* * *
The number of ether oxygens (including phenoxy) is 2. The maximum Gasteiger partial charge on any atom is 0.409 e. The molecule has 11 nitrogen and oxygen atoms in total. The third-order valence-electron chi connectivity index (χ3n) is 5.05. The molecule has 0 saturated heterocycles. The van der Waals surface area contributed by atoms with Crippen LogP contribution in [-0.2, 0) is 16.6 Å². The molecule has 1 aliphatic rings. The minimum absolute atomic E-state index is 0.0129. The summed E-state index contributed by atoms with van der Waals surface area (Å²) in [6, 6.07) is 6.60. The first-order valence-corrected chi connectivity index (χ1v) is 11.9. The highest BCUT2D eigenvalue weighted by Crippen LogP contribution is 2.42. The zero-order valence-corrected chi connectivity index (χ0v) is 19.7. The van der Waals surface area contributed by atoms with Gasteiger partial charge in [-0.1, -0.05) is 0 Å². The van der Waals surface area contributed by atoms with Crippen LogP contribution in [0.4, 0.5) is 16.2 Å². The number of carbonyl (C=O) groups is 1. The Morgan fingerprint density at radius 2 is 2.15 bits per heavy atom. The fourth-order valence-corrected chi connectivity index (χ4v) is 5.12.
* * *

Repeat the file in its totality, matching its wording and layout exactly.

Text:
The number of ether oxygens (including phenoxy) is 2. The maximum Gasteiger partial charge on any atom is 0.409 e. The molecule has 11 nitrogen and oxygen atoms in total. The third-order valence-electron chi connectivity index (χ3n) is 5.05. The molecule has 0 saturated heterocycles. The van der Waals surface area contributed by atoms with Crippen LogP contribution in [-0.2, 0) is 16.6 Å². The molecule has 1 aliphatic rings. The minimum absolute atomic E-state index is 0.0129. The summed E-state index contributed by atoms with van der Waals surface area (Å²) in [6, 6.07) is 6.60. The first-order valence-corrected chi connectivity index (χ1v) is 11.9. The highest BCUT2D eigenvalue weighted by Crippen LogP contribution is 2.42. The zero-order valence-corrected chi connectivity index (χ0v) is 19.7. The van der Waals surface area contributed by atoms with Gasteiger partial charge in [-0.1, -0.05) is 0 Å². The van der Waals surface area contributed by atoms with Crippen LogP contribution in [0.4, 0.5) is 16.2 Å². The number of carbonyl (C=O) groups is 1. The Morgan fingerprint density at radius 2 is 2.15 bits per heavy atom. The fourth-order valence-corrected chi connectivity index (χ4v) is 5.12.